Lou Rawls had his work cut out for him at the Kennedy Center last night. He followed Deniece Williams, a pop phenomenon whose coloratura range is every bit as impressive as Rawls' luxuriant baritone.

Williams' voice consistently soared. Her ascents seemed effortless, yet remarkably controlled. One particularly demanding balled appeared to bring tears to her eyes; it also brought her a standing ovation as well as a bouquet of flowers from one of her fans. She was a hard act to follow.

Not to be outdone, Rawls made his entrance just as his 11-piece band reached a brassy crescendo and three leggy chorins launched the first of several Vegas-style production numbers. Rawls is so relaxed and engaging on stage, his voice so warm and confident, that it was easy to ignore the times when the Vegas trappings clashed with the material he performed, particularly "Dead End Street" and "Natural Man."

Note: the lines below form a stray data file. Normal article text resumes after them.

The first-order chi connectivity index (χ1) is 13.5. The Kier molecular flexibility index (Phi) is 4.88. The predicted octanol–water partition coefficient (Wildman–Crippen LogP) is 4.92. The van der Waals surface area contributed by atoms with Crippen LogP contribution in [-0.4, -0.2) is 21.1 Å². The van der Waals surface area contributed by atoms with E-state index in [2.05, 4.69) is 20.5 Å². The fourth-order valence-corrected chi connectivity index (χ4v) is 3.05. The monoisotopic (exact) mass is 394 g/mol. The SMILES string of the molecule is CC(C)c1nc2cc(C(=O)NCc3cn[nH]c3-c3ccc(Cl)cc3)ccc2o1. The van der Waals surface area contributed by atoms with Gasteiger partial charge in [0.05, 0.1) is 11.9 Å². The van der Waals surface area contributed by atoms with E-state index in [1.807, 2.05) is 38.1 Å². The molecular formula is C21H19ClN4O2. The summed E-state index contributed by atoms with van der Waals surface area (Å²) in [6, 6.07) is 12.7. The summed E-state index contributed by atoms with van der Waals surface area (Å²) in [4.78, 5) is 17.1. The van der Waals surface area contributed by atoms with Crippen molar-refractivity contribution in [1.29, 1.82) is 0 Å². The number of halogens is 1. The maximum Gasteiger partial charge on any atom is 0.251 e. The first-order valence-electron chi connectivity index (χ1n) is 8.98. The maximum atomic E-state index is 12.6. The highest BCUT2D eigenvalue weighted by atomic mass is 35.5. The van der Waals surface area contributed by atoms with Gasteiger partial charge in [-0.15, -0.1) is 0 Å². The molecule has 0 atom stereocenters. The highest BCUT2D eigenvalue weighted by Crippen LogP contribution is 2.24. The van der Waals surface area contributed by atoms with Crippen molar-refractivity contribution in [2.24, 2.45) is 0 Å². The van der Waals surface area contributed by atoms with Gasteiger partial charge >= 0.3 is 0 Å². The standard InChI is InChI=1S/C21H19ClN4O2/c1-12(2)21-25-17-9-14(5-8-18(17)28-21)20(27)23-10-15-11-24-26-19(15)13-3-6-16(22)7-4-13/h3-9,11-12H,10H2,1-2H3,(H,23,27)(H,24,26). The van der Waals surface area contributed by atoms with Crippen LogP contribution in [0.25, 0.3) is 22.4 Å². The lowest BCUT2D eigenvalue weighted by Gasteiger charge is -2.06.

In fact, some of Rawls' finest moments came when he sang tunes associated with others, especially Stevie Wonder's "Sir Duke," Muddy Waters' "Hootchie Cootchie Man" and Nat King Cole's "Unforgettable." This is certainly the most polished and elaborate concert Rawls has ever staged in Washington and only occasionally did it obscure his considerable charm and talent. Williams and Rawls perform through tomorrow night.